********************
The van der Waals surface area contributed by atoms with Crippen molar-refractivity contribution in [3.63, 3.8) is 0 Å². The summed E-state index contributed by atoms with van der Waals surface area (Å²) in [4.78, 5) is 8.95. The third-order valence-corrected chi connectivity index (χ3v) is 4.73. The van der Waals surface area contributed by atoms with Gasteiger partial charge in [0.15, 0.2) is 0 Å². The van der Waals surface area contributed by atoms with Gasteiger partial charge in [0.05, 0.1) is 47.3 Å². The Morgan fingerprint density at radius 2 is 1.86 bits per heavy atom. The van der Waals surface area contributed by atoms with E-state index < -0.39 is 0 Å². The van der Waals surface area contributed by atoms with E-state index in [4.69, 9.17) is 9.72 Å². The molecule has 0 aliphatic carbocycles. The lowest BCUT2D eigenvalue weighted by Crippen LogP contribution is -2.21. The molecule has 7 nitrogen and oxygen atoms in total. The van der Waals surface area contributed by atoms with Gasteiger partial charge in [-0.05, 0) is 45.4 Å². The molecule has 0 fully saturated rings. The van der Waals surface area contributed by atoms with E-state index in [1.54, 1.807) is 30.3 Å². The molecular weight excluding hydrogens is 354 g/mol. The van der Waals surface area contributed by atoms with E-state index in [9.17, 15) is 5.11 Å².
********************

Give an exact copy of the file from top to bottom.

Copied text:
The van der Waals surface area contributed by atoms with Crippen molar-refractivity contribution in [3.63, 3.8) is 0 Å². The summed E-state index contributed by atoms with van der Waals surface area (Å²) in [4.78, 5) is 8.95. The third-order valence-corrected chi connectivity index (χ3v) is 4.73. The van der Waals surface area contributed by atoms with Gasteiger partial charge in [0.15, 0.2) is 0 Å². The van der Waals surface area contributed by atoms with Gasteiger partial charge in [0.05, 0.1) is 47.3 Å². The Morgan fingerprint density at radius 2 is 1.86 bits per heavy atom. The van der Waals surface area contributed by atoms with E-state index < -0.39 is 0 Å². The van der Waals surface area contributed by atoms with E-state index in [4.69, 9.17) is 9.72 Å². The molecule has 0 aliphatic carbocycles. The lowest BCUT2D eigenvalue weighted by Crippen LogP contribution is -2.21. The molecule has 7 nitrogen and oxygen atoms in total. The van der Waals surface area contributed by atoms with Gasteiger partial charge in [-0.05, 0) is 45.4 Å². The molecule has 0 fully saturated rings. The van der Waals surface area contributed by atoms with E-state index in [1.54, 1.807) is 30.3 Å². The molecular weight excluding hydrogens is 354 g/mol. The van der Waals surface area contributed by atoms with E-state index in [9.17, 15) is 5.11 Å².